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Research Publications

Murine maternal dietary restriction affects neural Humanin expression and cellular profile

Authors: Claire Baldauf Monica Sondhi Bo‐Chul Shin Young Eun Ko Xin Ye Kuk‐Wha Lee Sherin U. Devaskar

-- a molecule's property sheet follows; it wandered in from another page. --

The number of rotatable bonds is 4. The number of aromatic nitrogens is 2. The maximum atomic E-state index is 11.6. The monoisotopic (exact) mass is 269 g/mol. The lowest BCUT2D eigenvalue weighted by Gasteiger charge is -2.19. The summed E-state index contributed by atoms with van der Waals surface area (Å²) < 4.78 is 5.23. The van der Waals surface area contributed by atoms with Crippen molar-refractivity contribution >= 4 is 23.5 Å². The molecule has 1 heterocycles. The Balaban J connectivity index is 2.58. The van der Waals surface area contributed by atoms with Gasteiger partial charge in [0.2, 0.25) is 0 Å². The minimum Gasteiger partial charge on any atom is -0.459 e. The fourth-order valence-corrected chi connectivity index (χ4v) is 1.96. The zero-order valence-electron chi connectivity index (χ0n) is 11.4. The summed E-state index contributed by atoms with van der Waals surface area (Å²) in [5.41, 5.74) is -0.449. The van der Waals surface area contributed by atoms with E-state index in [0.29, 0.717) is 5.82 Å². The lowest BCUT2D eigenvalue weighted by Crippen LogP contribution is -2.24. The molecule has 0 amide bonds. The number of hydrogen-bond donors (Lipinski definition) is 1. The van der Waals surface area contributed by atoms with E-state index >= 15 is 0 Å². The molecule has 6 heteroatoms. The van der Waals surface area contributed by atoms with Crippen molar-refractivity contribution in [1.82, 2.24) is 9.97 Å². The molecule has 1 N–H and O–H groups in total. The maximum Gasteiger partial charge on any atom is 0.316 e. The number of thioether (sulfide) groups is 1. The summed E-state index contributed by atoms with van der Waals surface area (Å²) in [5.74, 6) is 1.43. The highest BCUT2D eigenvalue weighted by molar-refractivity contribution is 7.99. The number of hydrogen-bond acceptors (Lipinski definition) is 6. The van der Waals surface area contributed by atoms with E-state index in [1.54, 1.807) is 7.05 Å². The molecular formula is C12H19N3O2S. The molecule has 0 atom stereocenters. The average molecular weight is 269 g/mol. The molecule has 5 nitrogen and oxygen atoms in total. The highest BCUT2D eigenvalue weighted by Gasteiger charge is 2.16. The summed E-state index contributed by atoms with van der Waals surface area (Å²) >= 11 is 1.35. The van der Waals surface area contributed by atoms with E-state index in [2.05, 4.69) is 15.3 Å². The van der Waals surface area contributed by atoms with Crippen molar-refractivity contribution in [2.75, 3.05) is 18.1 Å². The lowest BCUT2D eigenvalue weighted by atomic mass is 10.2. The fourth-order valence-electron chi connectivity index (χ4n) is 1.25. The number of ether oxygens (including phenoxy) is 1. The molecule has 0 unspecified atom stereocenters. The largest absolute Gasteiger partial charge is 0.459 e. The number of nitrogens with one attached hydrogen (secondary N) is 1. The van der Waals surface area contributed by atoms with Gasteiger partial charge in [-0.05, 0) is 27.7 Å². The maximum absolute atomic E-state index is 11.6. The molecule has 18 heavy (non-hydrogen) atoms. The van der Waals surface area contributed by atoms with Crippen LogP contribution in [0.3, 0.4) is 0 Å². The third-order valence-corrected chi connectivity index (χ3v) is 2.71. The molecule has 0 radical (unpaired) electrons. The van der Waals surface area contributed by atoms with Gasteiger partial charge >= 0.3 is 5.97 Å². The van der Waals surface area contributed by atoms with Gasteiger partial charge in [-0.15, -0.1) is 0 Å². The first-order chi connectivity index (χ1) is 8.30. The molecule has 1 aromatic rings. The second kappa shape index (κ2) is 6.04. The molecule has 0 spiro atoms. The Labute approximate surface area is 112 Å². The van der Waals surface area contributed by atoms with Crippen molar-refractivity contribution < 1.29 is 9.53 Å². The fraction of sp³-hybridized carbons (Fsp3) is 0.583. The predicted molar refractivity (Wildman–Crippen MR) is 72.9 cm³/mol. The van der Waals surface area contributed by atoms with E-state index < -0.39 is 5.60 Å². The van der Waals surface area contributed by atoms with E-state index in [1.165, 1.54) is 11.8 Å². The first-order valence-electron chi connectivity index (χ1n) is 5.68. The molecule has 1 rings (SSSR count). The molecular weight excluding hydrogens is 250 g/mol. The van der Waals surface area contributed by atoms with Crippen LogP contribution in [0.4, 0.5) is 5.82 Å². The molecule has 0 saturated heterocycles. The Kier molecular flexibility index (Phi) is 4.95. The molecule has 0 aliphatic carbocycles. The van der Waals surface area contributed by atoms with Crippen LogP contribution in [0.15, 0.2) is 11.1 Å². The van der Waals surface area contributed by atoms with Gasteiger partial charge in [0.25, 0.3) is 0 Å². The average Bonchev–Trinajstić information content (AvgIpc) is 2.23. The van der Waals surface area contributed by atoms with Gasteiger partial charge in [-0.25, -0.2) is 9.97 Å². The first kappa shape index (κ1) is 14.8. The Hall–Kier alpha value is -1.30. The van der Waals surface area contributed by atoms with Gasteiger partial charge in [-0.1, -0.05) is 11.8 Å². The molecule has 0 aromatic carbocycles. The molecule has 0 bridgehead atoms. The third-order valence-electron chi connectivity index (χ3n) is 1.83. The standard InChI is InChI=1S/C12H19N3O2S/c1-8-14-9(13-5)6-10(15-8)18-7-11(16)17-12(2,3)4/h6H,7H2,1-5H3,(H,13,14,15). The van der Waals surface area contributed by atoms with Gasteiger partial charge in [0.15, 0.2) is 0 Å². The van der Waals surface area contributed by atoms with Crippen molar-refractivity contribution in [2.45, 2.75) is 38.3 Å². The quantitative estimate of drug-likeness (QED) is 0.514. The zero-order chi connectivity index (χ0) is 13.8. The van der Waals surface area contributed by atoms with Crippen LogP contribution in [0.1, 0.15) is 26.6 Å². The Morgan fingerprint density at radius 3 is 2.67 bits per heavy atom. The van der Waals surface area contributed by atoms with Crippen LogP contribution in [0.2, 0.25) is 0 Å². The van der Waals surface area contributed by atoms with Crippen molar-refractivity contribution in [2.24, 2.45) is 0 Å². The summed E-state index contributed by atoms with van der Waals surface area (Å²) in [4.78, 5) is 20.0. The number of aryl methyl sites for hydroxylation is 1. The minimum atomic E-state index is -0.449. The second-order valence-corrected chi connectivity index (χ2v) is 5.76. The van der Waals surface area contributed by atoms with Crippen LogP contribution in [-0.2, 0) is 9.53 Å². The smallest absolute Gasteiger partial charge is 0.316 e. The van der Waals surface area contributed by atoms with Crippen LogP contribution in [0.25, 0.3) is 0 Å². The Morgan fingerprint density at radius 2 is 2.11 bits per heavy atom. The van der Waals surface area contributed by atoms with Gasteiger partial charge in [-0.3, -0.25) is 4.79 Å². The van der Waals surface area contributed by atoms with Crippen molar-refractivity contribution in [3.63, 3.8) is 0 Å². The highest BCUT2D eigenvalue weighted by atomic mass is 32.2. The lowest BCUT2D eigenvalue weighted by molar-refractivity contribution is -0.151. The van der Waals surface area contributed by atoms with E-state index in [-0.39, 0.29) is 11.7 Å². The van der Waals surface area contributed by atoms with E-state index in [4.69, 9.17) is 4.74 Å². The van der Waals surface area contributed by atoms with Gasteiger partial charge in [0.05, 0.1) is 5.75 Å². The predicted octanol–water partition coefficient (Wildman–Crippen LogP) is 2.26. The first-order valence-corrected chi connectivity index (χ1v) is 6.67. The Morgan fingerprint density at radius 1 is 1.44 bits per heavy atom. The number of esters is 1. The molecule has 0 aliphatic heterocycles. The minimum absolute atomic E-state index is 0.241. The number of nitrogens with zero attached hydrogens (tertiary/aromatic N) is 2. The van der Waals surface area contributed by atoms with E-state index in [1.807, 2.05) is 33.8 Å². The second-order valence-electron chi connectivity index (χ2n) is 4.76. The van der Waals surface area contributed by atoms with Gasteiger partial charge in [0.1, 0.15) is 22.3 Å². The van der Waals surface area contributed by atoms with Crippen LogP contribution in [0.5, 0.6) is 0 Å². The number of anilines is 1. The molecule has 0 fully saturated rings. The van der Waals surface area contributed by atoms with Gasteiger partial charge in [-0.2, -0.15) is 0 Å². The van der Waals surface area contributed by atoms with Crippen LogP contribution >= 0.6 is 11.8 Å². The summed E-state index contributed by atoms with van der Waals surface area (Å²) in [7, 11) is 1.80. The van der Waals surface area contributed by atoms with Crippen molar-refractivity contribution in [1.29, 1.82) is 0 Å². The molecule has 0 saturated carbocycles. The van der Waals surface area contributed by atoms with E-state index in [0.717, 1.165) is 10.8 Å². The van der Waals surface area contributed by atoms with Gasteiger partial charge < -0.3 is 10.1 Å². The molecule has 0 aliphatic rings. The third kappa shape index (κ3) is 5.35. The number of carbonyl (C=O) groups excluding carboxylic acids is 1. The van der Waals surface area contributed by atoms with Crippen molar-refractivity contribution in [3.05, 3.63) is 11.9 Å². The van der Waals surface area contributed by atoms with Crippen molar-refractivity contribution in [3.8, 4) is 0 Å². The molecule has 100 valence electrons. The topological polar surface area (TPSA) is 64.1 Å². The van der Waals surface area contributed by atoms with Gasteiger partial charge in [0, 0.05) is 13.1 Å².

Abstract: To understand the cellular basis for the neurodevelopmental effects of intrauterine growth restriction (IUGR), we examined the global and regional expression of various cell types within murine (Mus musculus) fetal brain. Our model employed maternal calorie restriction to 50% daily food intake from gestation day 10–19, producing IUGR offspring. Offspring had smaller head sizes with larger head:body ratios indicating a head sparing IUGR effect. IUGR fetuses at embryonic day 19 (E19) had reduced nestin (progenitors), β‐III tubulin (immature neurons), Glial fibrillary acidic protein (astrocytes), and O4 (oligodendrocytes) cell lineages via immunofluorescence quantification and a 30% reduction in cortical thickness. No difference was found in Bcl‐2 or Bax (apoptosis) between controls and IUGR, though qualitatively, immunoreactivity of doublecortin (migration) and Ki67 (proliferation) was decreased. In the interest of examining a potential therapeutic peptide, we next investigated a novel pro‐survival peptide, mouse Humanin (mHN). Ontogeny examination revealed highest mHN expression at E19, diminishing by postnatal day 15 (P15), and nearly absent in adult (3 months). Subanalysis by sex at E19 yielded higher mHN expression among males during fetal life, without significant difference between sexes postnatally. Furthermore, female IUGR mice at E19 had a greater increase in cortical mHN versus the male fetus over their respective controls. We conclude that maternal dietary restriction‐associated IUGR interferes with neural progenitors differentiating into the various cellular components populating the cerebral cortex, and reduces cerebral cortical size. mHN expression is developmental stage and sex specific, with IUGR, particularly in the females, adaptively increasing its expression toward mediating a pro‐survival approach against nutritional adversity.